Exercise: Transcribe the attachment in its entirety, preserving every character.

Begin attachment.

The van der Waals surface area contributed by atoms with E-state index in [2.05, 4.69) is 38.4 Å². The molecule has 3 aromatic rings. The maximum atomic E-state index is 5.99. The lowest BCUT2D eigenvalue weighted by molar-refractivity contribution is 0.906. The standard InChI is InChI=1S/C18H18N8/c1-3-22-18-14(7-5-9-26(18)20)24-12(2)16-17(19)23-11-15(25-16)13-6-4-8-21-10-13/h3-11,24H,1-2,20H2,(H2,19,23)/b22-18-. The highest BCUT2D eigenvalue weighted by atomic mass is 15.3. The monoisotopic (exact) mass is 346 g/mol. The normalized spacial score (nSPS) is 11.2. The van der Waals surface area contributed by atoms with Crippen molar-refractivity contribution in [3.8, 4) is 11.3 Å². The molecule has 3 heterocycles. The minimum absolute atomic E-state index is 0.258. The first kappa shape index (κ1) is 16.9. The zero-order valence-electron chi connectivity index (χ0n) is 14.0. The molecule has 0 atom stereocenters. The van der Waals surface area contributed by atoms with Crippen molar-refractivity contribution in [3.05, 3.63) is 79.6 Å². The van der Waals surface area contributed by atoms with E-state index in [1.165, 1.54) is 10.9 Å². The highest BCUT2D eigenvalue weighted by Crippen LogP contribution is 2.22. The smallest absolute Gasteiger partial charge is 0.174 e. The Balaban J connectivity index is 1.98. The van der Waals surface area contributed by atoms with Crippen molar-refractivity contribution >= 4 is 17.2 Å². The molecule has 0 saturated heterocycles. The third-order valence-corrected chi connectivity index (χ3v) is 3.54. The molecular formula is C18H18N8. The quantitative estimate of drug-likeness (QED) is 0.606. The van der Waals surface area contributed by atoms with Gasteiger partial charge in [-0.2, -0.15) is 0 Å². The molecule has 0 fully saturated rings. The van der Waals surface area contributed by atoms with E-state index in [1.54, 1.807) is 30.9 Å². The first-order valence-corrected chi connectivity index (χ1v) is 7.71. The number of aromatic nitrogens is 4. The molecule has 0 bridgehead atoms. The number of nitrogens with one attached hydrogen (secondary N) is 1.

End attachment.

The van der Waals surface area contributed by atoms with E-state index in [2.05, 4.69) is 38.4 Å². The molecule has 3 aromatic rings. The maximum atomic E-state index is 5.99. The lowest BCUT2D eigenvalue weighted by molar-refractivity contribution is 0.906. The standard InChI is InChI=1S/C18H18N8/c1-3-22-18-14(7-5-9-26(18)20)24-12(2)16-17(19)23-11-15(25-16)13-6-4-8-21-10-13/h3-11,24H,1-2,20H2,(H2,19,23)/b22-18-. The highest BCUT2D eigenvalue weighted by atomic mass is 15.3. The monoisotopic (exact) mass is 346 g/mol. The normalized spacial score (nSPS) is 11.2. The van der Waals surface area contributed by atoms with Crippen molar-refractivity contribution in [3.8, 4) is 11.3 Å². The molecule has 3 heterocycles. The minimum absolute atomic E-state index is 0.258. The first kappa shape index (κ1) is 16.9. The zero-order valence-electron chi connectivity index (χ0n) is 14.0. The molecule has 0 atom stereocenters. The van der Waals surface area contributed by atoms with Crippen molar-refractivity contribution in [3.05, 3.63) is 79.6 Å². The van der Waals surface area contributed by atoms with E-state index in [1.165, 1.54) is 10.9 Å². The highest BCUT2D eigenvalue weighted by Crippen LogP contribution is 2.22. The smallest absolute Gasteiger partial charge is 0.174 e. The Balaban J connectivity index is 1.98. The van der Waals surface area contributed by atoms with Crippen molar-refractivity contribution >= 4 is 17.2 Å². The molecule has 0 saturated heterocycles. The third-order valence-corrected chi connectivity index (χ3v) is 3.54. The molecular formula is C18H18N8. The quantitative estimate of drug-likeness (QED) is 0.606. The van der Waals surface area contributed by atoms with Gasteiger partial charge in [-0.2, -0.15) is 0 Å². The molecule has 0 fully saturated rings. The van der Waals surface area contributed by atoms with E-state index in [1.54, 1.807) is 30.9 Å². The first-order valence-corrected chi connectivity index (χ1v) is 7.71. The number of aromatic nitrogens is 4. The molecule has 0 bridgehead atoms. The number of nitrogens with one attached hydrogen (secondary N) is 1.